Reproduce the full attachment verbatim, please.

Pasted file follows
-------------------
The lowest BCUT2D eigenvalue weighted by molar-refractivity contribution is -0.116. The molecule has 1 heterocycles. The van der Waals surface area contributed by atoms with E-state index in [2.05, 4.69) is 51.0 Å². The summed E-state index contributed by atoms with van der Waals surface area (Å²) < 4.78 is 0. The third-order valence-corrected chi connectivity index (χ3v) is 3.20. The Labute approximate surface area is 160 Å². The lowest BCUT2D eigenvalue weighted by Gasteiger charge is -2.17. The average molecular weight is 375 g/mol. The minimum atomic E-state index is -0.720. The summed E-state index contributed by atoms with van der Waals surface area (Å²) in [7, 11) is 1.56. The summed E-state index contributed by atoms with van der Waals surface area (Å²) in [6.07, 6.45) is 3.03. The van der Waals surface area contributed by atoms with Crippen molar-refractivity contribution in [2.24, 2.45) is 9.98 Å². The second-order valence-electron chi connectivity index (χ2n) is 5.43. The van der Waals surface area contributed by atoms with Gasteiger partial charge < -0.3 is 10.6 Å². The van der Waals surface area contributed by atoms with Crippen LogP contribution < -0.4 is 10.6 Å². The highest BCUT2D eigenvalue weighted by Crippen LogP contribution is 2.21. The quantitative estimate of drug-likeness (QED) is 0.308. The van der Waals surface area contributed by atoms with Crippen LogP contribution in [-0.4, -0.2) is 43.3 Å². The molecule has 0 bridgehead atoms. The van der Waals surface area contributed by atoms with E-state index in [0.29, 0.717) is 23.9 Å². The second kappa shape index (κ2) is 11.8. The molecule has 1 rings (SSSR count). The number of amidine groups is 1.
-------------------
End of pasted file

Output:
The lowest BCUT2D eigenvalue weighted by molar-refractivity contribution is -0.116. The molecule has 1 heterocycles. The van der Waals surface area contributed by atoms with E-state index in [2.05, 4.69) is 51.0 Å². The summed E-state index contributed by atoms with van der Waals surface area (Å²) < 4.78 is 0. The third-order valence-corrected chi connectivity index (χ3v) is 3.20. The Labute approximate surface area is 160 Å². The lowest BCUT2D eigenvalue weighted by Gasteiger charge is -2.17. The average molecular weight is 375 g/mol. The minimum atomic E-state index is -0.720. The summed E-state index contributed by atoms with van der Waals surface area (Å²) in [7, 11) is 1.56. The summed E-state index contributed by atoms with van der Waals surface area (Å²) in [6.07, 6.45) is 3.03. The van der Waals surface area contributed by atoms with Crippen molar-refractivity contribution in [2.24, 2.45) is 9.98 Å². The second-order valence-electron chi connectivity index (χ2n) is 5.43. The van der Waals surface area contributed by atoms with Gasteiger partial charge < -0.3 is 10.6 Å². The van der Waals surface area contributed by atoms with Crippen LogP contribution < -0.4 is 10.6 Å². The highest BCUT2D eigenvalue weighted by Crippen LogP contribution is 2.21. The quantitative estimate of drug-likeness (QED) is 0.308. The van der Waals surface area contributed by atoms with Crippen LogP contribution in [-0.4, -0.2) is 43.3 Å². The molecule has 0 bridgehead atoms. The van der Waals surface area contributed by atoms with E-state index in [0.29, 0.717) is 23.9 Å². The second kappa shape index (κ2) is 11.8. The molecule has 1 rings (SSSR count). The number of amidine groups is 1.